Sondre Lerche doesn't mind being compared to a-ha

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Sondre Lerche doesn't mind being compared to a-ha

blog_sondre.jpgDepending on the review, Sondre Lerche is either the next Elvis Costello, a latter-day Cole Porter or the hottest gig from Norway since a-ha. Maybe it’s his crooner’s voice or Scandinavian good looks; more likely, it’s the singer-songwriter’s heartfelt melodies, which blend indie rock with old-school ballads. Born in the Norwegian city of Bergen, Lerche (that’s LAIR-kay) played his first shows at 13 and cut his first record at 17. Now 26, he’s just finished his fifth album, Heartbeat Radio, due out next month from Rounder Records. Lerche spoke to W from his adopted hometown of Williamsburg, Brooklyn.
 

Are you pleased with the album?
Yeah, I’m very happy. I wanted to make a record that was open to anything. I didn’t want to set any boundaries for the songs and the work we did in the studio, I wanted us to be able to try out any number of things and then land on what was best for each song. The result is that the record has a lot of different sounds and arrangements, and I feel that the lyrics demand a little more attention this time.

Some of the lyrics seem quite personal.
There’s a lot about creation and the personal experience that intertwines with that. A song like “Good Luck” deals with the frustration that goes into trying to write a song, and “Goodnight” is, in a way, about being a traveling musician.
 

Have you played recently with a-ha? Are you in touch with those guys?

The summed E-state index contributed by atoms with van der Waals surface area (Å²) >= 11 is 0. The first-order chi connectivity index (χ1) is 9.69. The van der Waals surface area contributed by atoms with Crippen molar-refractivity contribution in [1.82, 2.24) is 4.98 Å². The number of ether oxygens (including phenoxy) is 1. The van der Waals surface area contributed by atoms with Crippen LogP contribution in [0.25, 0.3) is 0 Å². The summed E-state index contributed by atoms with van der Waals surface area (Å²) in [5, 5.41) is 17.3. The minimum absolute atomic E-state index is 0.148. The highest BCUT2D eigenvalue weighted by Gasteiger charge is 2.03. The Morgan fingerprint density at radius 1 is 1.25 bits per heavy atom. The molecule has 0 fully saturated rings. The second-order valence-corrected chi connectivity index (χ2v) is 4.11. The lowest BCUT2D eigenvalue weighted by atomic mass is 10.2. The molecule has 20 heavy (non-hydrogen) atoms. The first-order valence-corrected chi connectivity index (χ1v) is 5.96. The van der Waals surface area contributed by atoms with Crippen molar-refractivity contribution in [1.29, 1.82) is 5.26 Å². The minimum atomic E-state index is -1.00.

I’m friends with Paul [Waaktaar-Savoy], the songwriter and guitar player. They were my childhood heroes: I was four when I heard “Take on Me,” and my early adolescence was all about a-ha. It was sort of weird and exciting to open for them, and later to become friends with Paul. He lives in New York, in SoHo.
 

You also wrote the soundtrack for Dan in Real Life, the 2007 movie starring Steve Carell, and we heard that you taught Carell how to play guitar. Is that true?
In a perfect world I would have. There’s a scene in the film where he plays the guitar and sings [Pete Townshend's] “Let My Love Open the Door.” Originally the plan was for me to teach him to play that song, but he was so swamped, what we ended up doing was that I sat off-camera and played and he sat and pretended to be playing. But he’s singing – I’m not going to take credit for that. He’s a very fine singer.
 

Your wife, Mona, is an actress. What’s she up to?
She actually has a part in a film called Love and Other Impossible Pursuits with Natalie Portman, that I think comes out in the fall or possibly next year.
 

How did you end up in Brooklyn?
It was actually really easy. When we met, Mona was going to go to school here. So she was moving no matter what, and I was all over the place—half my time was spent touring in America. I thought what the heck, I’ll follow her. And we ended up staying.
 

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